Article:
By John Wagner
Washington Post Staff Writer
Thursday, March 26, 2009; B01
Some of the nation's tightest restrictions on death penalty cases are expected to win final approval today in the Maryland General Assembly, allowing Gov. Martin O'Malley (D) to claim a partial victory after failing to persuade lawmakers to ban executions.
The measure would limit capital cases to those with biological or DNA evidence, a videotaped confession or a videotape linking the defendant to a homicide. Those are among the steepest hurdles faced by prosecutors in the 35 states that have a death penalty.
O'Malley has said he will sign the bill and considers it "a step forward," although it falls short of the repeal bill that he sponsored this year and pledged to do everything in his power to pass.
"In matters of life and death, we should err on the side of making sure an innocent person is not put to death," Del. Anne Healey (D-Prince George's) told colleagues yesterday as they rejected a half-dozen amendments that sought to broaden the bill, which the Senate has passed.
Maryland's action comes as several states are rethinking the death penalty. This month, New Mexico became the third state in recent years to abandon capital punishment.
Tightening evidence standards is a different approach, but "it's definitely going to cut death-eligible cases," said Richard Dieter, executive director of the Death Penalty Information Center in Washington. "There aren't any other states that have this list of three things, or anything close to it."
Lawmakers in Virginia bucked the trend this year by expanding capital punishment to apply to criminals who assist in homicides, even if they don't pull the trigger, and to cover those who kill fire marshals or auxiliary police officers. The District does not have a death penalty.
Although Maryland has imposed capital punishment less frequently than some states, its use has generated impassioned debate, particularly over disparities in how often it is pursued in different jurisdictions. The state has executed five prisoners since reinstating the death penalty in 1978. There are five on death row.
Maryland has had a de facto moratorium on capital punishment since December 2006, when the state's highest court ruled that its regulations on lethal injection had not been properly adopted. O'Malley has not issued new rules allowing executions to resume but indicated he would after this year's debate.
The bill on which the House has scheduled a final vote today was hastily crafted in the Senate this month as a compromise between death penalty opponents and those who say that capital punishment should remain an option in egregious cases. Although there is disagreement about some practical implications of the bill, supporters and opponents say it will make it more difficult for prosecutors to seek the death penalty.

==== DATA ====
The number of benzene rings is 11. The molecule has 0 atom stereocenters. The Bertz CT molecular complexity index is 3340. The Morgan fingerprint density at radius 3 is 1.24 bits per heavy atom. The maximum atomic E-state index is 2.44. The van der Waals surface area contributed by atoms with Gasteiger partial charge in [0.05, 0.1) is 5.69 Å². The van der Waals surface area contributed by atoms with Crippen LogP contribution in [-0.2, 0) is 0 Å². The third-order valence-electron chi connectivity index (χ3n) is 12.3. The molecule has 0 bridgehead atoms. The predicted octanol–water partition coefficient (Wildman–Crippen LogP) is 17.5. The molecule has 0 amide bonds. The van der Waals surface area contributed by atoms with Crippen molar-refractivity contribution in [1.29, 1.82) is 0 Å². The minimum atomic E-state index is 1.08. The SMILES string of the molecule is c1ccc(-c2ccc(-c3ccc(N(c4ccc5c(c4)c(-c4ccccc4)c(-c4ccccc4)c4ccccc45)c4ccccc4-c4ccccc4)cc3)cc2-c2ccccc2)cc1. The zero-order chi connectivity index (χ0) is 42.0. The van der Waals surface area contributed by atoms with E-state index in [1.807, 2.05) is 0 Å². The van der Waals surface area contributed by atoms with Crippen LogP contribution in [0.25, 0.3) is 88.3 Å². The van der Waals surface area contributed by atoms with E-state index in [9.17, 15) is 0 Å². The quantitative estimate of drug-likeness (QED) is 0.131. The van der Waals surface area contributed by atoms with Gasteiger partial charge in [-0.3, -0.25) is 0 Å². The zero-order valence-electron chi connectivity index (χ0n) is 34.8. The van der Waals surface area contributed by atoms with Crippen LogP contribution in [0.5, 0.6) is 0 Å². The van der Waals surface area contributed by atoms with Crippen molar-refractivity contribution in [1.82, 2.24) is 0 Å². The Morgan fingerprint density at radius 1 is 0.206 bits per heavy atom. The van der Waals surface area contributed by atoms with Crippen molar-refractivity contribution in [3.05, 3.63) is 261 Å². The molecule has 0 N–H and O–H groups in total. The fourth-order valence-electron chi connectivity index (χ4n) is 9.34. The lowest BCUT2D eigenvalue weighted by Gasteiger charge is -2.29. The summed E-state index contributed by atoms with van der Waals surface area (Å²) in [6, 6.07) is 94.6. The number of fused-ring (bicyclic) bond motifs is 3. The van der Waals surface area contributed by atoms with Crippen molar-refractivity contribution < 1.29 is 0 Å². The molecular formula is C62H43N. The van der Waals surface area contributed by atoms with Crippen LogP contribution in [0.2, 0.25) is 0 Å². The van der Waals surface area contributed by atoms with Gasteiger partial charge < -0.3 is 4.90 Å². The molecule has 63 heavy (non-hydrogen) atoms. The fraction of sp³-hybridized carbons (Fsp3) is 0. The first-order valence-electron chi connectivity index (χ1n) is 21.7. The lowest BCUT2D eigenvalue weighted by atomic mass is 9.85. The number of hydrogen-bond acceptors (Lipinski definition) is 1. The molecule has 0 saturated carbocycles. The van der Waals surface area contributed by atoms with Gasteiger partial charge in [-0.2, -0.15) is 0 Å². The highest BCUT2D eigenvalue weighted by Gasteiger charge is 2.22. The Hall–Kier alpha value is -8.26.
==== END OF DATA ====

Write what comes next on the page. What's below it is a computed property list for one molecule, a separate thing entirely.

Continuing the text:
Yesterday, Republicans sought to add several categories of evidence that could make a case eligible for capital punishment, including fingerprints and audiotaped and photographic evidence. An amendment that failed would have allowed capital punishment for contract killings, even if the new evidence standards are not met. During debate yesterday, amendment supporters said they were seeking common-sense changes.
Del. Michael D. Smigiel Sr. (R-Cecil) said that allowing audiotapes would enable prosecutors to seek the death penalty in cases in which police officers are killed while wearing wires that record the crime.
"Who among us is going to say, 'Sorry, you should have had a videotape'?" Smigiel asked.
His amendment, which was defeated 79 to 59, received the most votes of those offered, with many of the chamber's more conservative Democrats siding with Republicans.
Del. Samuel I. Rosenberg (D-Baltimore), a death penalty opponent, urged his colleagues not to lose sight of the fact that those convicted of murder could still receive harsh punishments, even if they are not eligible for execution.
"Life without the possibility of parole means just that," Rosenberg said. "It's not an insignificant sentence."
The debate appeared guided at times as much by process as substance.
Part of the rationale that bill supporters offered for defeating amendments was to avoid sending the bill back to the Senate for additional consideration. After an unwieldy Senate debate this month, Senate President Thomas V. Mike Miller Jr. (D-Calvert) indicated that his chamber was done discussing the death penalty this year -- a point he reiterated yesterday.
"We had extensive debate on this issue," Miller, a death penalty supporter, told reporters. "We've made progress, and I think we're going to stop right here this year."
Miller said he is open to a separate bill that would clarify one aspect of the debate. He said senators were surprised by an opinion of the attorney general's office that fingerprints do not meet the bill's definition of DNA or biological evidence. Miller said he is open to a bill effectively overruling that opinion.
Staff writer Rosalind S. Helderman contributed to this report.